De Vere Tortworth Court Review

Tortworth Court has an august history having been owned by the Ducie family for over 350 years and is an exceptionally fine example of a Victorian manor house and estate. Designed by Teulon for the 2nd Earl of Ducie it sported the most modern technology of the time, gas lighting and hot air central heating and who would have thought fast forwarding to the 21st century it would now be fully equipped with Wi-Fi and you would be able to place drinks orders by Apps rather than ringing for the maid. Ravaged by fire in the 1990s, the house has continued to be sensitively restored and is now a wonderfully luxurious hotel in the most beautiful of settings. The long drive to the house through the lush and leafy arboretum created by the 3rd Earl is one of the best hotel arrival scenarios I know, and we arrived in the imposing entrance hall full of anticipation for our stay ahead.

The reception desk is dwarfed by the great carved wooden staircase marching its way to the upper floors and the correlation between the new technology enabling swift check-in and fingertip answers to any questions you may have and the antiquity of the surroundings sits well. Giving a metaphorical wave to the Ducie ancestors looking down from the walls, we made our way to our room, a Mansion House Deluxe Double living up to its name I’m happy to say. Attractively furnished with a king size bed topped with plump pillows, crisp white linen, and a large tan leather chesterfield sofa at the foot; fluffy bathrobes hanging in the wardrobe, interesting pictures and indulgent H2k toiletries in the fashionable grey-tiled bathroom, it was everything you want in a hotel room and a cosy home from home.

Tortworth Court has an excellent Spa and swimming pool and we had intended to take a swim before dinner but it was a lovely evening and we were seduced by the thought of an aperitif to be taken on the terrace overlooking the formal gardens. Glass in hand we enjoyed the peace and tranquillity of the landscape and admired the sweeping architecture of the house in all its glory before taking a seat in the 1853 restaurant for dinner.

The dining room is lofty and imposing; intricately carved wooden panelling and ornate gothic arches dominate, and the atmosphere is redolent of all past good dinners that must have been taken here. This night would be no exception – the menu is reassuringly short meaning all is freshly cooked but with choice enough. To start we ordered sautéed king scallops with cauliflower purée, chorizo and pea shoots, and ham hock and parsley terrine with piccalilli and toasted croutes. Who could resist a Casterbridge 28 days dry aged sirloin steak with all the trimmings? Not us, so one of those for main course, and rigatoni alla parmigiana, sounding delicious with a tomato basil sauce, bocconcini and baked eggplant.

 

 

We both very much enjoyed our starters; the scallops were exceptional, fat and juicy and perfectly timed in the sauté, the ham hock terrine plentiful and it’s unusual topping of piccalilli was a good spicy foil for the richness of the ham. A glass of Tuffolo Gavi paired with the starter, it had to be a glass of Argentinian red for our main course in the shape of a Malbec recommended on the menu which proved to be admirable.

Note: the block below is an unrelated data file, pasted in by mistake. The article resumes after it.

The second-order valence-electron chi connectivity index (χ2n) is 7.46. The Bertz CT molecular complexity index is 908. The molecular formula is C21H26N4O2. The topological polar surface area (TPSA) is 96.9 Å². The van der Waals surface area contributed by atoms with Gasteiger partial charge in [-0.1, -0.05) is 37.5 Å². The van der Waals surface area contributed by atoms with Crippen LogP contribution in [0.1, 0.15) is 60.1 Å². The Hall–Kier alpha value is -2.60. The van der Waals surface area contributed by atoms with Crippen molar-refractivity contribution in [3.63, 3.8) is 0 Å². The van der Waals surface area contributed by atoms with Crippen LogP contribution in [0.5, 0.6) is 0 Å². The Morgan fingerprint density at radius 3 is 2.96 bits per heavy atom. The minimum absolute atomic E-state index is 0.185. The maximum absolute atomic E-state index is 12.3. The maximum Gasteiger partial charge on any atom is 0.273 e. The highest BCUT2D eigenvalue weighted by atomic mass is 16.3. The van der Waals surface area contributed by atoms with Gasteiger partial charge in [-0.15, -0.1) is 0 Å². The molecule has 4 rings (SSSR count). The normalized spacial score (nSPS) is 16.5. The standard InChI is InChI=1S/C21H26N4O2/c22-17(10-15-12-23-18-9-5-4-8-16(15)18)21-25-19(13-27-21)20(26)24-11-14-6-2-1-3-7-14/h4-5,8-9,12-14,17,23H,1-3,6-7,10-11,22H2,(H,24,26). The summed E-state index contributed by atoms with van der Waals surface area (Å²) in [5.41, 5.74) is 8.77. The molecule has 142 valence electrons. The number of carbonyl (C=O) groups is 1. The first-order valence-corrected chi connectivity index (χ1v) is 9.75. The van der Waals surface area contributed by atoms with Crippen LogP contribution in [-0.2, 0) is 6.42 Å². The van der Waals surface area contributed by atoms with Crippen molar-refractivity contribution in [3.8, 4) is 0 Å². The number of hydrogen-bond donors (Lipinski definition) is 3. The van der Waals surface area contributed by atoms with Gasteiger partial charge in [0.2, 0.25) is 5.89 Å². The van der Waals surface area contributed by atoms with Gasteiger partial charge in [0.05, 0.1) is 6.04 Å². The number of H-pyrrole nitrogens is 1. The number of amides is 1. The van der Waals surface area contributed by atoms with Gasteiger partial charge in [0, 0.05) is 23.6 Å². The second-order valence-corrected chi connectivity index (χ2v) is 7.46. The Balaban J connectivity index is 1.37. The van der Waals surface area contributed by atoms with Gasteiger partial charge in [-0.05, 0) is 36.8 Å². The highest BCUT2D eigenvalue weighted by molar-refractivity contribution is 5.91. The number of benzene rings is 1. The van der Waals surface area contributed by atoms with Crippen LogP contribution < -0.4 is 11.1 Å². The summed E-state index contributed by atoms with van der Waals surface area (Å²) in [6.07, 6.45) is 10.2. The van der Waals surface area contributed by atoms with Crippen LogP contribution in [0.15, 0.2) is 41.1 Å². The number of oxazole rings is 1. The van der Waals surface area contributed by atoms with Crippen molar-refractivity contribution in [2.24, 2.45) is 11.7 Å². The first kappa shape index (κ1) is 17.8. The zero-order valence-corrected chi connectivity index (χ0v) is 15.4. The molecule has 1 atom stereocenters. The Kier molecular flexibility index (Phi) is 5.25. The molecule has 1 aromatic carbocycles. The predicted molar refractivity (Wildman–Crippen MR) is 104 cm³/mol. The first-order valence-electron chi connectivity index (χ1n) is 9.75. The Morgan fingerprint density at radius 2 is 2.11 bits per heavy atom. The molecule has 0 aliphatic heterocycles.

Our main courses arrived looking enormous – the sirloin steak with more chunky fat chips than you could eat in a week, and a large bowl of rigatoni, not the smallest of pasta shapes, scattered with bocconcini (small mozzarella balls) and the baked eggplant. Whilst I launched into this, I hung onto the fact that apparently eggplant is very low in calories but on the other hand perhaps rigatoni isn’t! Both dishes were great but, in the end, we retired defeated by the portion size, and the fact that maybe we would like a dessert.

The dessert menu has lots of old favourites on it – key lime pie, raspberry cheesecake and classic tiramisu but we liked the look of a regional artisan cheeseboard to share, with five types of cheeses : Cotswold brie, Quickes mature cheddar, Rutland red, Cropwell Bishop Stilton and Golden Cross, a goat’s cheese. Pleasingly presented with a choice of crackers and a little dish of chutney, we had a marvellous time chomping our way through all five and choosing a favourite, both agreeing that the very tasty Stilton got the prize.

After a soothing night’s sleep, we were back in the 1853 restaurant for a leisurely breakfast which is both a buffet and cooked to order if you wish. The buffet is laid out in spectacular fashion with everything you could wish for, a cool and inviting display of fresh fruits, watermelon, pineapple, grapes, halved grapefruits both pink and ordinary, all arranged abundantly. A choice of breads, crusty, white, brown, jams of all sorts, pastries, a “hot” section covering the full English menu with the tray of fresh and perky fried eggs disappearing as fast as they could be replenished. With good coffee and orange juice it was a terrific start to the day, dispelling any hint of a fuzzy head brought about by those glasses of Malbec.

We had a lovely time and as we were leaving I took a look at the Afternoon Tea menu, delicate finger sandwiches, scones with clotted cream and fruit jam, tarts and cakes served with Twinings teas or if you really have something to celebrate, a glass of Pommery Brut Royale. To be saved for another day, I think!

Jacquie Vowles

Tortworth, Wotton-under-Edge GL12 8HH

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